Re: [Unbearable] New version of Attested TLS Token Binding

Giridhar Mandyam <mandyam@qti.qualcomm.com> Tue, 24 July 2018 23:03 UTC

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From: Giridhar Mandyam <mandyam@qti.qualcomm.com>
To: "unbearable@ietf.org" <unbearable@ietf.org>
Thread-Topic: New version of Attested TLS Token Binding
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Date: Tue, 24 Jul 2018 23:03:11 +0000
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Subject: Re: [Unbearable] New version of Attested TLS Token Binding
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Hi Andrei and others,

Thanks for the feedback and the good discussion in Montreal.

As per new version (-06).

>- What are we attesting?

Provenance of the tokbind keypair.

>- Should EKM be involved?

Latest version requires a signature over the hash of the tokbind public key, as was suggested in Montreal.  Replay protections for attestation are the same as for the tokbind message (sec 3.3 of draft-ietf-tokbind-protocol).  The attestation therefore needs to only be generated once during the lifetime
of the tokbind keypair. 

>-Should the extension be signed?

This is dependent on the type of attestation.  The attestation types described in the document require signatures.  There are others that are for security purposes the equivalent of unsigned attestations (e.g. 'Self Attestation' in https://w3c.github.io/webauthn/#sctn-attestation-types).  An unsigned attestation
could be added to the tokbind.extensions registry.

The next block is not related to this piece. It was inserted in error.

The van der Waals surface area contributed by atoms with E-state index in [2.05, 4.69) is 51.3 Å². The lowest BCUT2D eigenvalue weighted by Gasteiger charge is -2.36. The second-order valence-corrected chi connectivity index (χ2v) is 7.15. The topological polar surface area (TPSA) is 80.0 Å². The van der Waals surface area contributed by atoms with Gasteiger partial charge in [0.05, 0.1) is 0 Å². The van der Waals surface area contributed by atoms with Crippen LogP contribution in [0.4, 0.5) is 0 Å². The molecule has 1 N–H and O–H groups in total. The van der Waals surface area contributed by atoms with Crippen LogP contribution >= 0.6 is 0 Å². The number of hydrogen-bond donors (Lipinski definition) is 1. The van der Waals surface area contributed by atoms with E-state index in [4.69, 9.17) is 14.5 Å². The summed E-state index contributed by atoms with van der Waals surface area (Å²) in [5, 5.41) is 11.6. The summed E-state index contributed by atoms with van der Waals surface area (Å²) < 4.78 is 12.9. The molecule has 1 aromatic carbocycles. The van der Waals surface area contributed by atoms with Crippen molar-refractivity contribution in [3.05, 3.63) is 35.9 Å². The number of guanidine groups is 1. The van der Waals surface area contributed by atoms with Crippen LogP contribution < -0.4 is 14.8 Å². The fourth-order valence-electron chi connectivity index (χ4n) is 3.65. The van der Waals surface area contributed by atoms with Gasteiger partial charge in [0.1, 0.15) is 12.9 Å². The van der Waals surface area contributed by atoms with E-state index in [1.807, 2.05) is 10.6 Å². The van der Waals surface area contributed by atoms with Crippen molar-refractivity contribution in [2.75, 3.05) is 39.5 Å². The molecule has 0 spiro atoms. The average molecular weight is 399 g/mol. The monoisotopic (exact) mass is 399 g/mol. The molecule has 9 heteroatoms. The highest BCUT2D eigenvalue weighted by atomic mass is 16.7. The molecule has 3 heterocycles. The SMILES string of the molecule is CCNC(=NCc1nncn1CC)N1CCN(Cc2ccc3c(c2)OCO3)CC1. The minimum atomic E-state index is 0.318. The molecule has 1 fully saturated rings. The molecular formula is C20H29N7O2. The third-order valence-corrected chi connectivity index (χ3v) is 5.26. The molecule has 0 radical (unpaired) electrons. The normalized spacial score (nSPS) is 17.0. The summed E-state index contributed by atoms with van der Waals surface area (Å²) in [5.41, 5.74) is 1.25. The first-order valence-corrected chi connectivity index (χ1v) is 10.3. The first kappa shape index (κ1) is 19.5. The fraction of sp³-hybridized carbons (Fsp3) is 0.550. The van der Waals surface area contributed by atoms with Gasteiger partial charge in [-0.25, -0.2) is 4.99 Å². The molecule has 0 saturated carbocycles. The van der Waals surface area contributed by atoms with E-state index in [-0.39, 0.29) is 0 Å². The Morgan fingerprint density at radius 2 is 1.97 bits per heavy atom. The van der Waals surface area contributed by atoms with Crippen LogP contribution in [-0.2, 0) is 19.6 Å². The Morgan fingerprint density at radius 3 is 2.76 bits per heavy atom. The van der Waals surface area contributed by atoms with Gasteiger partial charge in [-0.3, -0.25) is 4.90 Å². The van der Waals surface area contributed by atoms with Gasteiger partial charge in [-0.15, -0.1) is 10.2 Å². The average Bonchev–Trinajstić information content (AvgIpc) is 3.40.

>- What needs to be negotiated and how?

Current draft keeps the proposed TLS handshake and new TLS extension codepoint as previous version (-05).  Current draft registers a new tokbind.extension value for each attestation type.  In other words, each attestation type is a new tokbind.extension.  There is only an octet provided for identification of tokbind extensions, but there seems to be only one use case identified for tokbind.extensions as per Sec. 6.3 of draft-ietf-tokbind-protocol.  I don't expect that there will be 255 extension types added to the registry, but if the value field of tokbind.extension needs to accommodate 256 or more extensions then there are ways to extend the  tokbind.extension value field.

>> ...whereby servers can leverage cryptographically-bound authentication tokens to verify TLS connections.
> I'm not sure we can say that TB or bound tokens help verify TLS connections. TB relies on TLS for negotiation and nonce.

As per draft-ietf-tokbind-protocol, " The Token Binding protocol allows client/server applications to create long-lived, uniquely identifiable TLS bindings spanning multiple TLS sessions and connections."  A TLS connection can be verified by leveraging these 'long-lived, uniquely identifiable TLS bindings'.  You are correct however that it is more than just TB and bound tokens that are required for this, but it was not my intention to state that TB and bound tokens alone can be used for verification of a TLS connection.

>>This is useful for prevention of man-in-the-middle attacks on TLS sessions,...
> TB does not prevent MITM attacks on TLS, because a MITM can either prevent parties from negotiating TB or mint bound tokens of its own.

It was not my intention to say that TB prevents MITM.  It is just one of many potential ways to detect MITM and apply countermeasures.  This was a (rather poor) paraphrasing of https://tools.ietf.org/html/draft-ietf-tokbind-https-08#section-7.4, which provided a more detailed overview of the role in detection of MITM's (and I do realize that the latest version of this I.-D. has moved this discussion to Sec. 7.3).  In the latest draft, I have removed this text.

>>2.1.  Token Binding Attestation Registry
> This belongs in the IANA section, so that it can be easily found.

Agreed.  See latest version.

-Giri Mandyam

-----Original Message-----
From: Andrei Popov <Andrei.Popov@microsoft.com> 
Sent: Friday, July 20, 2018 11:55 AM